Teaming up with more than 60 technology vendors, Visa International Inc. has rolled out a new technical specification to support payment authentication services for online credit card transactions worldwide.
Foster City, Calif.-based Visa International's new 3-D Secure 1.0 specification puts a global spin on payment authentication capabilities that Visa's U.S. operations detailed in May. But at least one industry analyst criticized Visa's specification, saying that it and others like it used technology that was "lying around the shop" and that it could be a lot smarter.
The technology lets consumers buying items online authenticate their identities with passwords or personal identification numbers through windows that pop up after their credit card numbers are entered.
Cardholders can use traditional Visa cards or smart cards at the electronic storefront. But that's where the smart-card technology stops at the front end. Analysts said the system could go further by allowing card-issuing banks to tie that information into relational databases that could, for example, add frequent-flier miles based on a rewards program to the card's memory.
"I wish that [Visa and MasterCard] and American Express and Discover would take chips seriously and use it for the security it offers," said Theodore Iacobuzio, an analyst at Needham, Mass.-based research and consulting firm TowerGroup.
IT managers at hundreds of banks and retailers will now be faced with installing the new specification during the next 18 months.
Tickets.com Inc. in Costa Mesa, Calif., decided to jump on board Visa's new authentication network because the company believes the specification gives customers better security than chief competitor and market leader Ticketmaster.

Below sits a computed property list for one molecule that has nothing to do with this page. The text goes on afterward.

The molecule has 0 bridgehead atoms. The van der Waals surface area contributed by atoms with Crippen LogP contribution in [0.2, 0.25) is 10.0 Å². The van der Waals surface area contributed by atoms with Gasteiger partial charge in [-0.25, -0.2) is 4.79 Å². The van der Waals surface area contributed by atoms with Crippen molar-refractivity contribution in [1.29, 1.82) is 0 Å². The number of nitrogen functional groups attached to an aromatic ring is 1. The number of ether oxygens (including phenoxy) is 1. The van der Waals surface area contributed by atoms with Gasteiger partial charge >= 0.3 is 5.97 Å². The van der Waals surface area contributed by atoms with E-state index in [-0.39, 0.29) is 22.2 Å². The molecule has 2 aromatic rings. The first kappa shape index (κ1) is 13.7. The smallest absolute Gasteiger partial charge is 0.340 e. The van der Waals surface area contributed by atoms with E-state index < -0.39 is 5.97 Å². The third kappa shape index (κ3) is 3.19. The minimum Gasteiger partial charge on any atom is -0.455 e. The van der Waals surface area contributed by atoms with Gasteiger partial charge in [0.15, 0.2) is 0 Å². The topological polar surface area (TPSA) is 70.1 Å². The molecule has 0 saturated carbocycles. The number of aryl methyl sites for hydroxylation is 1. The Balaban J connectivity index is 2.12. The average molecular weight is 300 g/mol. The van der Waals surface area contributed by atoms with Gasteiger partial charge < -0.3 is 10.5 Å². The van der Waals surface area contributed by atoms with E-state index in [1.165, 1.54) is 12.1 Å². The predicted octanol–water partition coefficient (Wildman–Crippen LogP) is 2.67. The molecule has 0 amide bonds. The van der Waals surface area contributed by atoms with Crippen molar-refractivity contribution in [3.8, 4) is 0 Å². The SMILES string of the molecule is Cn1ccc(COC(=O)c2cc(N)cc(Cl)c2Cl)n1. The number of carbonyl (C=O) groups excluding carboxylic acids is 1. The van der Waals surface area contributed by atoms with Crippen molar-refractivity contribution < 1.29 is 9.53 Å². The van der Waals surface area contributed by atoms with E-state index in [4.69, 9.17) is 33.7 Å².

"When you talk to customers about their biggest concern over conducting transactions on the Internet, security comes out as their No. 1 major concern," said Andy Donkin, president of Tickets.com's Internet ticketing group.
Mark Redding, vice president of Web development at Tickets.com, said he spent two weeks configuring his Web servers for the new specification and had a "few issues" with that end of the implementation. But, he added, "the coding literally took less than a week."
Oliver Althoff, a spokesman for Fleet Credit Services in Boston, said the installation difficulties on the back end depend entirely on a financial service company's existing network. For Fleet, which has a robust customer service network, it was an eight-month process that included adding Web servers both on- and off-site for redundancy and backup capability.
"We had some significant expenses around the smart-card technology, but we had a robust servicing platform that we were able to piggyback on," Althoff said.
Randi Purchia, an analyst at AMR Research Inc. in Cambridge, Mass., agreed with Iacobuzio that the technology Visa is using is nothing new. Merchants will be quick to adopt it because verifying the cardholder's identity promises to cut in half the number of chargebacks, or failed purchase attempts, they currently experience, Purchia said.
"I'd agree that the smart-card solution is the place where this is all heading," Purchia said. "It's just not moving as fast as we would hope."